ABC Notation As Used on This Site

In our set lists, there's a column called "Starting Notes". They're there just to help remind you of how the tune starts. Knowing this is of course critical to have everybody make the transitions smoothly.

The notes are given in a slightly simplified form of a very standard notation system called ABC Music Notation. There's a lot more to know about ABC than we use here, (see this for the full details), but for our site, here's all you need to know:

Note names

The notes are shown as the letters A,B,C,D,E,F, and G. We're usually only concerned with three octaves, due to the limitations of the traditional Irish session instruments. The three main octaves are shown like this:

The low octave

For the octave below middle C, the notes are shown as underlined capitals: G A B.
Note: this is the one place where we deviate from true ABC notation - there, this octave is shown with trailing commas: G, A, B,

The middle octave

For notes in the middle octave, they're simply capital letters: C D E F G A B.

The top octave

For the top octave, they're lower case: c d e f g a b. It helps to think of the small letters as light and airy, hence "high".
For that rare occasional really high c (in the 4th octave), it's shown with an apostrophe after it: c'. (And of course d' e' f' and so on, if you ever get up there).


You don't see a lot of rests in Irish music, but if you do, you'll see a 'z' instead of a note letter (think 'zzzzz...' as in sleeping). The rest's duration is indicated just like a regular note (see below).

Accidentals (sharps and flats)

You won't normally see any accidentals shown. That's because it's assumed that you already know these from the key you're playing in. For example, in D major, where the F's and C's are sharped, they're just shown as F and C, but you'd play them sharped. This just keeps things less cluttered.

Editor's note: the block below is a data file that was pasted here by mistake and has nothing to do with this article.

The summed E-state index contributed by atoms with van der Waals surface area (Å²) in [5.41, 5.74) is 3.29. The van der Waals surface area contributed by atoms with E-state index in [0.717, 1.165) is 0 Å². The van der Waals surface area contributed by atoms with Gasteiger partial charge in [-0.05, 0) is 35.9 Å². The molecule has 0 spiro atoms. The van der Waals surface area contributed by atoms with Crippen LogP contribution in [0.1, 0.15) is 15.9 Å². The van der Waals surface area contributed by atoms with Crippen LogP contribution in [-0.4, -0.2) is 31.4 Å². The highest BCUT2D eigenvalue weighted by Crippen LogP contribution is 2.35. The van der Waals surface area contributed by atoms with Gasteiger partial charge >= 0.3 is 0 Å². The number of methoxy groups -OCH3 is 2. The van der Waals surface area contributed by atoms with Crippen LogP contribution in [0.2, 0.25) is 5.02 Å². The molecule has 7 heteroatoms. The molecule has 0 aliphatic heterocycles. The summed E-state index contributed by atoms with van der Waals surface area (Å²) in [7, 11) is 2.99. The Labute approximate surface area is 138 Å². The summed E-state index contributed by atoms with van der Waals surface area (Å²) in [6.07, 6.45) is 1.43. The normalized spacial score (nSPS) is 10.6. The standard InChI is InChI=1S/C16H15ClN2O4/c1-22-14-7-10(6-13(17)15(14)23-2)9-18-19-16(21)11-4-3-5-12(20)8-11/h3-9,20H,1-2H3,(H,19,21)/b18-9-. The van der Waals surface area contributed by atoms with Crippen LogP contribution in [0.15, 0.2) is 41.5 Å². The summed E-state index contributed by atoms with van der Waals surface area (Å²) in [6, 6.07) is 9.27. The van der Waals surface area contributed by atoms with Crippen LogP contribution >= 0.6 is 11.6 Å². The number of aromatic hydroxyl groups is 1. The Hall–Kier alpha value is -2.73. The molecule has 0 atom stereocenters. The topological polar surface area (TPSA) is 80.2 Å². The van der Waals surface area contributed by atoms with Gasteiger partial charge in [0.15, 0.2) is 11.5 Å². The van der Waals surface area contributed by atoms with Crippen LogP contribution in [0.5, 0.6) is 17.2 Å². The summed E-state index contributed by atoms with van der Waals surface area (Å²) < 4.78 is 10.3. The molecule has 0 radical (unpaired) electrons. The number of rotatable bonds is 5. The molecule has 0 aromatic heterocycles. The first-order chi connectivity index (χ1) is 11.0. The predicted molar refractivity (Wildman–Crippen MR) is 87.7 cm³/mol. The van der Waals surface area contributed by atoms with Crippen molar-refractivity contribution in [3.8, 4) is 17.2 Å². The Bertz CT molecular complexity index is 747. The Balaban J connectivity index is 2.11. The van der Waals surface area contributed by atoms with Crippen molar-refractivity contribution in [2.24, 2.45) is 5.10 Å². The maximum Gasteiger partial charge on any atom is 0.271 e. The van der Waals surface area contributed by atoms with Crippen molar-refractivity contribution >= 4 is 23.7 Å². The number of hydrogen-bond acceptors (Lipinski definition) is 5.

However, if a note really does deviate from the key signature, it will show the required accidental. For example, in the key of D again, if one of the C's should be a C-natural (it would normally be sharp), it will be shown as =C. The accidental precedes the note. A sharp is shown as a carat (^), a natural as an equal sign (=), and a flat as an underscore (_). Examples:
 A flat:     _A
 F sharp:    ^F
 C natural:  =C

Technically, as in standard music notation, an accidental in a measure stays in effect until the end of the measure, unless specifically changed again. But on this page (just for clarity) you'll see the accidental every time the note deviates from the key signature.

Note Durations

For our purposes, each note is assumed to be an eighth note. For example, the first two bars of "Sean Bui", which is composed of all eighths, are shown as:

A bar line is simply a '|'.

Spaces can be ignored, and are just there to make it more readable. For duple meter (jigs, reels, etc), you'll see two groups of notes separated by a space. One for each 'pulse'. A slip jig would have three groups. Waltzes work best as a single group. You'll figure it out.

If a note is longer than an eighth, then it's followed by a number, which just gives the equivalent number of eighths required to add up to it. For example, a quarter note D is shown as D2. A dotted quarter would be D3. A half-note would be D4. A dotted half-note would be D6.

Here are the first two bars of "Saddle the Pony":
GBA G2B | def gdB

Here are the first two bars of "Jimmy Ward's":

There are a few cases where we actually play sixteenths, but to keep things simple, they're simplified here to a single eighth. These are just reminders as to how to start the tunes, of course, not sheet music.


If two notes are tied together, the first is followed by a dash. For example, in
the B is held for those two eights.

This can work accross bar lines, too:
That last B in the first bar is held through the first note in the next bar.